Adding copper fills

An area on the PCB that is covered with a thin copper layer is called copper fill. Copper fills are used to create a ground plane. A ground plane is an area on the PCB that is grounded by being connected to one or more ground pads. Pads that are should be connected to ground can be connected to the ground plane via small traces. These traces are often called “thermal reliefs”.

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An example of a thermal relief. Notice the small traces connecting the bright coloured pad in the middle of this image, to the purple-masked copper fill.

The thermal relief allows for sufficient electrical connection between the pad and the copper fill, while at the same time restricting the amount of thermal energy that is dissipated from the pad to the copper fill. This is important for achieving good soldering. If the pad was connected directly to the copper fill, then too much thermal energy would dissipate making it hard to keep a high enough temperature in the solder. This would result to a failed soldered joint between the pad and the component pin.

You can also create a copper fill that is not grounded. Instead, you can attached to a VCC pad. In 2-sided PCB, the typical configuration is to create a ground copper plane in the bottom layer, and a Vcc copper plane in the top layer. In the circuit for the current project we will create a ground plane and cover as much of the top copper area as we can. In the next two projects we’ll be creating a Vcc plane on the top layer and a ground plane in the bottom area.

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Start by clicking on the Add Field Zones button.

Let’s get started. To create a copper fill start by clicking on the Add Field Zones button. This will change your cursor into a cross. You can then start creating the new zone. Make sure that the top copper layer is selected (F.Cu), and click on the top right corner of the PCB.

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Working on F.Cu, click on the top right corner of the PCB to start creating the new zone.

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The first zone click will bring up the Copper Zone Properties window.

The first click will bring up the Copper Zone Properties window. The two important settings to make here are the layer for the fill, and the net you would like the zone to be connected to. In this project, we are working on the top layer only, so for the layer, choose “F.Cu”. Next, in the Net box, there are several nets listed. Which one is the ground net?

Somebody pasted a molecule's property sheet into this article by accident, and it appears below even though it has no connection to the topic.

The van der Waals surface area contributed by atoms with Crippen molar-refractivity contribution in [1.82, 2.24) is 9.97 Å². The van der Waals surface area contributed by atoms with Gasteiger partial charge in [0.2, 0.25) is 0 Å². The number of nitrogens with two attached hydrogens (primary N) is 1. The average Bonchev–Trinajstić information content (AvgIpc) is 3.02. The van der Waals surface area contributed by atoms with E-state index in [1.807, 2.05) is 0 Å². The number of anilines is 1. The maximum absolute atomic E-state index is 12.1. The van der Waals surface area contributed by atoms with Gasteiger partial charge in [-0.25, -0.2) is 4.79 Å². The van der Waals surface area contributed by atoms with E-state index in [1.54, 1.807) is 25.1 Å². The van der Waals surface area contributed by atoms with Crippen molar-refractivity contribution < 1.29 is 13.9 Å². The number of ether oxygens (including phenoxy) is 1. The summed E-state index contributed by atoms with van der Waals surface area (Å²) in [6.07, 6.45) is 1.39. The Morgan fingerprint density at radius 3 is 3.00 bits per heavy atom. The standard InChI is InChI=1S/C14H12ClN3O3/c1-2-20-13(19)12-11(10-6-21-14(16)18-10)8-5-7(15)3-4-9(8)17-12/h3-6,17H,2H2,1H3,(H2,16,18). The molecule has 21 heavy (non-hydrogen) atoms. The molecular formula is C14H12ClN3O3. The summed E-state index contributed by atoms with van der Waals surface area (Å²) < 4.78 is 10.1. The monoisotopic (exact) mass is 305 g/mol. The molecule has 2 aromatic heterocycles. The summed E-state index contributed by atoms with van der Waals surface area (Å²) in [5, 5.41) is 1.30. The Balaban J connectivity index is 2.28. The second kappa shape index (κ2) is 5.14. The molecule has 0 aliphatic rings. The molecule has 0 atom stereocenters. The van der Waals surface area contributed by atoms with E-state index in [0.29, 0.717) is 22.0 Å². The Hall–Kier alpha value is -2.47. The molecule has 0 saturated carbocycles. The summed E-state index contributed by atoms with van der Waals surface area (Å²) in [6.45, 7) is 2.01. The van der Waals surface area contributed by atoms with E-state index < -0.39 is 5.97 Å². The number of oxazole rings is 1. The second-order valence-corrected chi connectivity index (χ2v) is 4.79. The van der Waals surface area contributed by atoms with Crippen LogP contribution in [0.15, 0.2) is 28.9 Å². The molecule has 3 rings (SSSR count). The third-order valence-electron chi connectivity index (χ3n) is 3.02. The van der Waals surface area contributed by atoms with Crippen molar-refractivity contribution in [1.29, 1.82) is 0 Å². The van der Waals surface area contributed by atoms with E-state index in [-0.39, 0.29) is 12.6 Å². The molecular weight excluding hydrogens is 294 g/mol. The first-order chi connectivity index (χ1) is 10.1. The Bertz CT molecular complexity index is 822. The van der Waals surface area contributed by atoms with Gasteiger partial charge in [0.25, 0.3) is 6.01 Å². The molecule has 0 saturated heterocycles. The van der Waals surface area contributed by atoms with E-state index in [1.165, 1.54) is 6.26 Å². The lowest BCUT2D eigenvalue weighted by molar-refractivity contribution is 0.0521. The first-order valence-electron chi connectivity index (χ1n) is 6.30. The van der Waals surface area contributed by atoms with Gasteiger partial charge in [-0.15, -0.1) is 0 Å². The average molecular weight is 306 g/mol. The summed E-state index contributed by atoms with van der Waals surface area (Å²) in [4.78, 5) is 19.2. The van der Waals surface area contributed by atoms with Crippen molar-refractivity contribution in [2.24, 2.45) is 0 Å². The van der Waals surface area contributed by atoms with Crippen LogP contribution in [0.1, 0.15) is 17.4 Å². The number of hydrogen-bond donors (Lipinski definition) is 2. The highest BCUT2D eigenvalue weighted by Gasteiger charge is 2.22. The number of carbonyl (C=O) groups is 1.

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Each trace has the name of the net to which it belongs written on it.

In the next project, I will show you how to give nets a custom, easy to recognise name. In this project, the nets were automatically named by Kicad. To figure out which of the listed nets is the ground net, have a look at the traces. Zoom in if necessary. In the screenshot above, you can see that the trace connected to the Vcc pad has the text “Net – (C1 – Pad1)” on it. This is the name of the net to which this trace belongs to. Also look at the trace that is connected to the GND pads. The name of that net is “Net – (C1-Pad2)”. This way, you can determine the name of the net to which a wire belongs to.

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The Net-(C1-Pad2) is the ground net.

Now that you know that, you can go back to the Copper Zone Properties window and click on the “Net-(C1-Pad2)” net to select it. Then, click OK to close the Properties window. You can now continue drawing the new zone. The first edge of the zone is already selected, so move the cursor to the top left corner of the PCB to select the second edge, and click to commit. Continue around the edges of the PCB, like this:

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Draw the zone edge along the edge of the PCB. Click to create an edge.

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To complete the zone, double-click. Notice that the zone is marked by short red hairlines.

Draw the edge of the zone as close as you can to the edge of the PCB. Go around the edge of the PCB, clicking to create an edge. To close the zone, double click on the point where you started from, at the top right of the PCB. If all this is done correctly, the zone will be created. You will see the red outline, and the small red hairlines pointing inwards. They are read because we are working on the top copper layer, which is designated by the red colour. If we were working on the bottom layer, the traces and the outline of the zones would be coloured green.

The next thing to do is to fill this area with copper.

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Right-click inside the zone, and select Fill or Refill All Zone.

Right click anywhere inside the zone and then choose “fill or refill all zones”.

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The zone is now filled.

The red area indicates that copper is filled where is possible. You can also notice the thermal reliefs in the ground pad.

Save the project.

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This button allows you to toggle copper fills on and off.

If you would like to have a look at your board without a copper fills showing you can just make them invisible, so you can click on the “Make zone fills invisible” button. You can make the zone fill visible again by, clicking on the “Make zone fills visible” button.

Let’s do another ERC to make sure everything is ok.

In the next section, I will show you how to export the Gerber files upload the PCB to the manufacturer.

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